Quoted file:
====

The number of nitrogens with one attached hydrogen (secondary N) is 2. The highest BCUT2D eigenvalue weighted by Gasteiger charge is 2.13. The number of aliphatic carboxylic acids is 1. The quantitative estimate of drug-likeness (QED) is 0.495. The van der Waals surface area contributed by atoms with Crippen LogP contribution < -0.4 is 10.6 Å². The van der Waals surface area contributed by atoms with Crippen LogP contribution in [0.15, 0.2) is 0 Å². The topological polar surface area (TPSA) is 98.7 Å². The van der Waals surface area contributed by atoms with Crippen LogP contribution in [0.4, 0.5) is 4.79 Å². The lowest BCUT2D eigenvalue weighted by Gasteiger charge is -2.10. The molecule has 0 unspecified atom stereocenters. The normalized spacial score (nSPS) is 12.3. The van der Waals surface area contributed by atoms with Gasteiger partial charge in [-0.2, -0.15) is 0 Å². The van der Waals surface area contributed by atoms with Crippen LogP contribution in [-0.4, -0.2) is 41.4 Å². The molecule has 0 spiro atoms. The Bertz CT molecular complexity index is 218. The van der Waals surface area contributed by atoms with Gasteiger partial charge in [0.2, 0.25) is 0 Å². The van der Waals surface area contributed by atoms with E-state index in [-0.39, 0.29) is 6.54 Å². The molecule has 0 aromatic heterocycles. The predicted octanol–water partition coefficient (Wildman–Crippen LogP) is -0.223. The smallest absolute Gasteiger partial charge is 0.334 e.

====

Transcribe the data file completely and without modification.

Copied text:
The number of nitrogens with one attached hydrogen (secondary N) is 2. The highest BCUT2D eigenvalue weighted by Gasteiger charge is 2.13. The number of aliphatic carboxylic acids is 1. The quantitative estimate of drug-likeness (QED) is 0.495. The van der Waals surface area contributed by atoms with Crippen LogP contribution < -0.4 is 10.6 Å². The van der Waals surface area contributed by atoms with Crippen LogP contribution in [0.15, 0.2) is 0 Å². The topological polar surface area (TPSA) is 98.7 Å². The van der Waals surface area contributed by atoms with Crippen LogP contribution in [0.4, 0.5) is 4.79 Å². The lowest BCUT2D eigenvalue weighted by Gasteiger charge is -2.10. The molecule has 0 unspecified atom stereocenters. The normalized spacial score (nSPS) is 12.3. The van der Waals surface area contributed by atoms with Gasteiger partial charge in [-0.2, -0.15) is 0 Å². The van der Waals surface area contributed by atoms with Crippen LogP contribution in [-0.4, -0.2) is 41.4 Å². The molecule has 0 spiro atoms. The Bertz CT molecular complexity index is 218. The van der Waals surface area contributed by atoms with Gasteiger partial charge in [0.2, 0.25) is 0 Å². The van der Waals surface area contributed by atoms with E-state index in [-0.39, 0.29) is 6.54 Å². The molecule has 0 aromatic heterocycles. The predicted octanol–water partition coefficient (Wildman–Crippen LogP) is -0.223. The smallest absolute Gasteiger partial charge is 0.334 e.